Via Enough Said, the United States has finally appointed a Special Envoy to Sudan, something that Obama had hinted would be a priority of his early presidency. The Envoy, whose name had remained curiously un-leaked as late as yesterday afternoon, will be Scott Gration, a former Air Force General and high-ranking member of Obama’s national security team during the campaign. This accomplishes two goals for Obama: naming a Special Envoy, and finding a job for Scott Gration.
This is no give-a-supporter-an-ambassadorship-to-Ireland position, though (no offense to Ireland, of course, or, begrudgingly, to the Steelers). This post will be an extremely challenging one, forcing Gration to navigate between politics and humanitarianism, hawkishness and diplomacy, and between a country with a vocal domestic constituency to pressure Sudan and one with hardened leaders willing to literally starve their own population to death.
It is interesting that Obama tapped a military official to do this job, rather than a career diplomat, as was Gration’s predecessor, Rich Williamson. This is not to say that Gration won’t necessarily bring a diplomatic verve to the gig, only that he also must be looking at Darfur through a military/national security lens, as well. And as a testament of how important Sudan is to American foreign policy, not only in a moral sense, but in a fundamentally interest-based one, this is an appreciable development.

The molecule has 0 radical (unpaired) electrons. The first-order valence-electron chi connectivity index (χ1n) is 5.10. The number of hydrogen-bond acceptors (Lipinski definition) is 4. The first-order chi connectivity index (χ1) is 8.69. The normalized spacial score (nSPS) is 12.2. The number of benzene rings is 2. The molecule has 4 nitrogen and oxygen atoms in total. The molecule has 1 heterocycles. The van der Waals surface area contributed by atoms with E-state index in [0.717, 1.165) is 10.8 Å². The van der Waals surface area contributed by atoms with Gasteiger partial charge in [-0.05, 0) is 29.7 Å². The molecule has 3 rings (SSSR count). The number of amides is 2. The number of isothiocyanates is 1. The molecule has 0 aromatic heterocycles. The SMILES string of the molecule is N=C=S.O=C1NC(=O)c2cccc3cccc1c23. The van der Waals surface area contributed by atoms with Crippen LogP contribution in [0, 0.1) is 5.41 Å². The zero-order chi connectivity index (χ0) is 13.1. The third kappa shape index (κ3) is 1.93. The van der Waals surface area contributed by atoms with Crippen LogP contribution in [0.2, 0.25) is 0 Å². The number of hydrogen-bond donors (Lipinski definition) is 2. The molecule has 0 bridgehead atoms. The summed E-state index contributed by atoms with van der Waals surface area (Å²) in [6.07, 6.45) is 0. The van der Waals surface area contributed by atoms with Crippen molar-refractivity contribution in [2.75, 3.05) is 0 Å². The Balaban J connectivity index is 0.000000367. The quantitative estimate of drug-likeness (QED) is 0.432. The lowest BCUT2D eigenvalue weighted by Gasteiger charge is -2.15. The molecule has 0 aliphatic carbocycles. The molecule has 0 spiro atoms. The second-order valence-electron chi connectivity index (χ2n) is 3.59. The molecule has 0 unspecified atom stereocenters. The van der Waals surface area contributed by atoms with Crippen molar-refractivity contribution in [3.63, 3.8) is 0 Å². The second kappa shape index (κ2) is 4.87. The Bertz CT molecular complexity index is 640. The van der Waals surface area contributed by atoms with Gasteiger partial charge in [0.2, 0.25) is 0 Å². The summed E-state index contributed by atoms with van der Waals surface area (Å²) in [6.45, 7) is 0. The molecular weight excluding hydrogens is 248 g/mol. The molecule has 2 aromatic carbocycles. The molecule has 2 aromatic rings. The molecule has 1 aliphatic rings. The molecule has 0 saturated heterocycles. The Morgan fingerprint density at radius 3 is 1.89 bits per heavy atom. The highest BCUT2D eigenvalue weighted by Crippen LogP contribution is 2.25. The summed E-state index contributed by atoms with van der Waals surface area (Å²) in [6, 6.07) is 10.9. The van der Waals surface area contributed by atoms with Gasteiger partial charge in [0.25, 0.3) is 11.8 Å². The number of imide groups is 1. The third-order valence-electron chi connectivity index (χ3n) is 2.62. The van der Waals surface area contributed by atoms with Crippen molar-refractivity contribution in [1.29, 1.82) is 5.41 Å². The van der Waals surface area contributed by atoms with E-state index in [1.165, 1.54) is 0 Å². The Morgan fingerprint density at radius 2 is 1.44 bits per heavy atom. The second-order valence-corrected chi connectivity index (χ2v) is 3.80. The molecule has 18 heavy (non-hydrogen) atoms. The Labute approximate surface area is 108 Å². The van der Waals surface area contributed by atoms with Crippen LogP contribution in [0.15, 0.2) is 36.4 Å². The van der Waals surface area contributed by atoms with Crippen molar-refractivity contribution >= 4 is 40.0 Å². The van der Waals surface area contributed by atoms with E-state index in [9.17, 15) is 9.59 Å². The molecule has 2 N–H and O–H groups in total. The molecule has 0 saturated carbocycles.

Here‘s Gration’s speech before the Democratic National Convention last August, and here‘s an interesting snippet from a New Yorker article on American foreign policy, written last October by Nicholas Lemann:
“We’ve screwed up,” [Gration] told me. “We don’t really fix these things.” He mentioned the humanitarian crisis in Darfur, the Israel-Palestine dispute, and the tension between Russia and Georgia. “What I’d hope we learn from that is: ‘Yep, we’ve got to fix the basic issues here.’ ” He went on, “What doesn’t work, in Gration’s mind, is forcing a solution. Create an environment, give people the opportunity to air their differences, and see if they can come together. We don’t tell them what the solution is, but we do have an obligation—let’s get people in here, find out the needs, see if you can come up with a plan. Don’t try to freeze conflicts! [emphasis mine]“
Somehow, I don’t think he has to worry about Sudan’s conflicts freezing any time soon.
(image of Gration, November 2007, from flickr user Barack Obama under a Creative Commons license)